For Immediate Release: September 6, 2017
Contact: Magen Allen, (212) 825-0028, ext. 212
New USDA Data: 41.2 Million Americans – and 12.9 Million Children –
Still Struggle Against Hunger
Racial Disparities Still Vast in Food Access
Obama Failed to Carry Out Pledge to End Child Hunger
Advocates Decry “Growing Gap Between Wall Street and Main Street” and Cuts to SNAP Proposed by President Trump and House G.O.P.
One in seven Americans (12.3 percent) lived in a households that couldn’t afford an adequate supply of food in 2014- 2016, according to a report released today by the U.S. Department of Agriculture (USDA).
Fully 41.2 million Americans – including 12.9 children – struggled against hunger nationwide in 2016, according to the report. In contrast, in 2007, before the recession, 36 million Americans – and 17 million children – suffered from food insecurity. Hunger leaders attributed the high level of overall hunger to low wages and cuts in government programs, but said the decrease in child hunger was likely due to increasing participation of children in school breakfast and summer meals programs.
The report found that there are roughly the same number of food insecure households in cities as in suburbs. Roughly 5.1 million food insecure households were in suburbs, while nearly 5.3 million food insecure households were in cities. Rural America had a higher percentage of food insecure families (15 percent) than in urban (14.2 percent) and suburban (9.5 percent) America. Commented Joel Berg, CEO of Hunger Free America, “These new numbers again prove that President Trump’s repeated implication that poverty is in ‘inner cities’ is misleading at best.”
At the time of this report, the number of people in the U.S. struggling against hunger exceeds the combined populations of Texas, Michigan, and Maine. President Donald Trump’s first budget proposed $192 billion in cuts to SNAP (formerly called food stamp) benefits, and the U.S. House Majority Budget Resolution would cut programs (including SNAP) serving low- and moderate-income people by $2.9 trillion from 2018-2027.
“In 2016, the Down Jones Industrial Average rose by 13% and the collective net worth of the 400 wealthiest Americans (according to Forbes) rose to $2.4 trillion. That means that 400 people each had an average of six billion dollars, continued Joel Berg. “Given that, in the same year, tens of millions of Americans –across rural, suburban and urban America –suffered from hunger, the massive gap between Wall Street and Main Street is greater than ever. Not only should Washington reject the massive proposed cuts in SNAP, it should undertake a comprehensive initiative to end U.S. hunger once and for all by creating jobs, raising wages, and ensuring an adequate social safety net.”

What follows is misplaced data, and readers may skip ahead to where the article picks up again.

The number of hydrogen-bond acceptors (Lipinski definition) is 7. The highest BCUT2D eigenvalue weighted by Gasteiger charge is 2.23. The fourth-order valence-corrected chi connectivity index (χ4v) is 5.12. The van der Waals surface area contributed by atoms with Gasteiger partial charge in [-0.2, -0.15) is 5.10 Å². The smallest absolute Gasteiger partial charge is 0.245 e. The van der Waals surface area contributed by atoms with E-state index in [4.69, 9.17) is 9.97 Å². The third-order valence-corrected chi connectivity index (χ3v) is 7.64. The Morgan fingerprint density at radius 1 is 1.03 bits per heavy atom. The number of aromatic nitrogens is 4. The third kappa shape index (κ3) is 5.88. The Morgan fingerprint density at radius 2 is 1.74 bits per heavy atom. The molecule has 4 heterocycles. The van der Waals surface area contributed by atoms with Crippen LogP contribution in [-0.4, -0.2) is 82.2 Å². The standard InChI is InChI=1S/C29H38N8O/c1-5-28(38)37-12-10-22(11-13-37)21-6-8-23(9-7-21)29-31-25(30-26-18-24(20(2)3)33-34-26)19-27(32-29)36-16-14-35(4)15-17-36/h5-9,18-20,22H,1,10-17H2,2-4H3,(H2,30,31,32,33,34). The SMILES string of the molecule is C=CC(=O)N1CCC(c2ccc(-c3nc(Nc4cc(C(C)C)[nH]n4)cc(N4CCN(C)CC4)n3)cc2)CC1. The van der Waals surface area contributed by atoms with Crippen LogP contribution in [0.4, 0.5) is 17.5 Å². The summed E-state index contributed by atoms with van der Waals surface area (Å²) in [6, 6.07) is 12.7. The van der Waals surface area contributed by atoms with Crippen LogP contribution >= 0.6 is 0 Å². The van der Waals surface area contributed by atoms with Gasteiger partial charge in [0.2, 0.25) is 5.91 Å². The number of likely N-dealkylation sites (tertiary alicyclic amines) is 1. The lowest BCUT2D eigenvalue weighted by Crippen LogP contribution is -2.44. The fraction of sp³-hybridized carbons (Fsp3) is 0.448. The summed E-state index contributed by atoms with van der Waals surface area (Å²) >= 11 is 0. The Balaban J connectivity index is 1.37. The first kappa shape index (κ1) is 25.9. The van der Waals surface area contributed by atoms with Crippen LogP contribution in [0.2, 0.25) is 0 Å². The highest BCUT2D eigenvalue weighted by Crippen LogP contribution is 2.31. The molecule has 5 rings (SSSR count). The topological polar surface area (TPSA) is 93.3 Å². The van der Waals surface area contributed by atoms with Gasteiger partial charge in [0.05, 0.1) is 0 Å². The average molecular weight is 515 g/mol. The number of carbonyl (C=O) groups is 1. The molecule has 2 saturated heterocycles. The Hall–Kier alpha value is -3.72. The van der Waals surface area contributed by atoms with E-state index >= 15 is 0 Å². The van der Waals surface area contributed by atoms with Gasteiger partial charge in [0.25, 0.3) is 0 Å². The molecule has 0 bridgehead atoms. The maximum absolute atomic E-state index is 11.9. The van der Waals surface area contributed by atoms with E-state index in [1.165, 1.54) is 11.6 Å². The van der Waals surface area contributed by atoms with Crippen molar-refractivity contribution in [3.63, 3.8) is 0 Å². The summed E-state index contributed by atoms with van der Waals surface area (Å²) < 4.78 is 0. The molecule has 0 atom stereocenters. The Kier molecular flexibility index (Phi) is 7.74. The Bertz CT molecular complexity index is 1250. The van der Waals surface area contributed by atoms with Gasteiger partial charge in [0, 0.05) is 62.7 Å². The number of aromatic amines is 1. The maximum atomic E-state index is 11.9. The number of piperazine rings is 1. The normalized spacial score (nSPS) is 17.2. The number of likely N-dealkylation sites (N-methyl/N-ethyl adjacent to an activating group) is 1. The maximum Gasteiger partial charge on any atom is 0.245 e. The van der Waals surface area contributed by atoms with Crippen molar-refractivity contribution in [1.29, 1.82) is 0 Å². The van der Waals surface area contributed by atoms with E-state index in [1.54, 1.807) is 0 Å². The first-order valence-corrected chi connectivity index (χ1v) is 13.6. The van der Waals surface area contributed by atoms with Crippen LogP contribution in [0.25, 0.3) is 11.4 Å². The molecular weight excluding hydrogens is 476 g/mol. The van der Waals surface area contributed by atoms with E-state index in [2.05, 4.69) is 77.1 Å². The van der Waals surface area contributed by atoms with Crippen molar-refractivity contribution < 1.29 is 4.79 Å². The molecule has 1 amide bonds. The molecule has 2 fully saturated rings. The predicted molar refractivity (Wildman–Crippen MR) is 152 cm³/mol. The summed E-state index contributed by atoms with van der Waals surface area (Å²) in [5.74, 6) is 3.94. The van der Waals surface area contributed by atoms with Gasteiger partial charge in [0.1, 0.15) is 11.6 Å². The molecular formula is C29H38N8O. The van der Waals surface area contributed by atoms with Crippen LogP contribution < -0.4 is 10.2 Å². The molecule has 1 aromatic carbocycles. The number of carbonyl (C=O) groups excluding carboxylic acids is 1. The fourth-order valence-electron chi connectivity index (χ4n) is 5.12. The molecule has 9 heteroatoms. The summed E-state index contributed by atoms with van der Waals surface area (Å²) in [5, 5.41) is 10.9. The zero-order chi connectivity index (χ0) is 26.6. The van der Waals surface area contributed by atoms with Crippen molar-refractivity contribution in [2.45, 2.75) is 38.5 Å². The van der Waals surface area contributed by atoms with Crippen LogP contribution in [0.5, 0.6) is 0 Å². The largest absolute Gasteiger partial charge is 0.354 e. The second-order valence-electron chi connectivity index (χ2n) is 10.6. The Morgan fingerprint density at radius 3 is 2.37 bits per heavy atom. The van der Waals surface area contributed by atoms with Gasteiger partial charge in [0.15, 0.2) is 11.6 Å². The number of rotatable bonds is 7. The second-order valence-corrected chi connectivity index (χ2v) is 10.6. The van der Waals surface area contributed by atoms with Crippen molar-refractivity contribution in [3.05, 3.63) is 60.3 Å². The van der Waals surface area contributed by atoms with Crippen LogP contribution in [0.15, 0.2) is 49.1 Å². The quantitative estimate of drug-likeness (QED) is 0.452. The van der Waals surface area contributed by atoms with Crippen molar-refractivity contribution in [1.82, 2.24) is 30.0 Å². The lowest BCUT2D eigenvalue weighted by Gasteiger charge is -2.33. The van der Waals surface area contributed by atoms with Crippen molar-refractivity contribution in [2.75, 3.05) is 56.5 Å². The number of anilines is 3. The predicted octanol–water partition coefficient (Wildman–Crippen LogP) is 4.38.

Ruth Riley – general manager for the WNBA team the San Antonio Stars, former WNBA All-Star, NCAA and WNBA Champion, Olympic gold medalist, and board member for Hunger Free America, said: “The continued high level of hunger in America is a crises that must be addressed. This is an issue that I am deeply passionate about, and one that hits home on a very personal level. As a kid, I had limited knowledge of the food stamps (not called SNAP benefits) my mom obtained or that the schools meals I was eating were paid for by the federal government, but I just knew that, somehow, when we needed it, there was always food. Because I had this food, I was able to learn and focus in school, which ultimately led me to graduate with honors from the University of Notre Dame. It also fueled my real passion, basketball. I’m grateful and proud of the success I’ve had in winning championships at the collegiate, professional, and Olympic levels. I often joke that growing up I was tall, lanky and uncoordinated. Looking back, I can’t imagine what my path would have been if I’d been tall, lanky, uncoordinated...and hungry. When times were tough, the nutrition I received through programs like food stamps and school meals helped me grow stronger.”
The report also found that, in 2016, while the largest number of hungry Americans were White; Black and Hispanic Americans were more than twice as likely to be food insecure as Whites. Said Berg, “Nothing better illustrates the horrid racial divisions that still mar America than the reality that non-Whites are twice as likely to suffer food deprivation as Whites. Given that most Americans – of all races – who suffer from food insecurity are working in one or more jobs, the main reason for such disparities is clearly the result of the country’s deep, continuing, structural racism.”
In 2008, then-candidate Obama pledged to end U.S. child hunger by 2015, but USDA found that, in 2015, 13.1 million U.S. children lived in food insecure households. In 2016, the number was 12.9 children. Berg continued, “While President Obama deserved some credit for reducing the problem, both he and Republican lawmakers must share the blame for problematic economic policies, coupled with budget cuts that not only prevented the U.S. from ending children hunger, but gave the U.S. the highest rate of child hunger out of any industrialized Western democracy. It’s time for the U.S. to joining the ranks of truly civilized countries by ending child hunger as a down payment on ending all hunger.”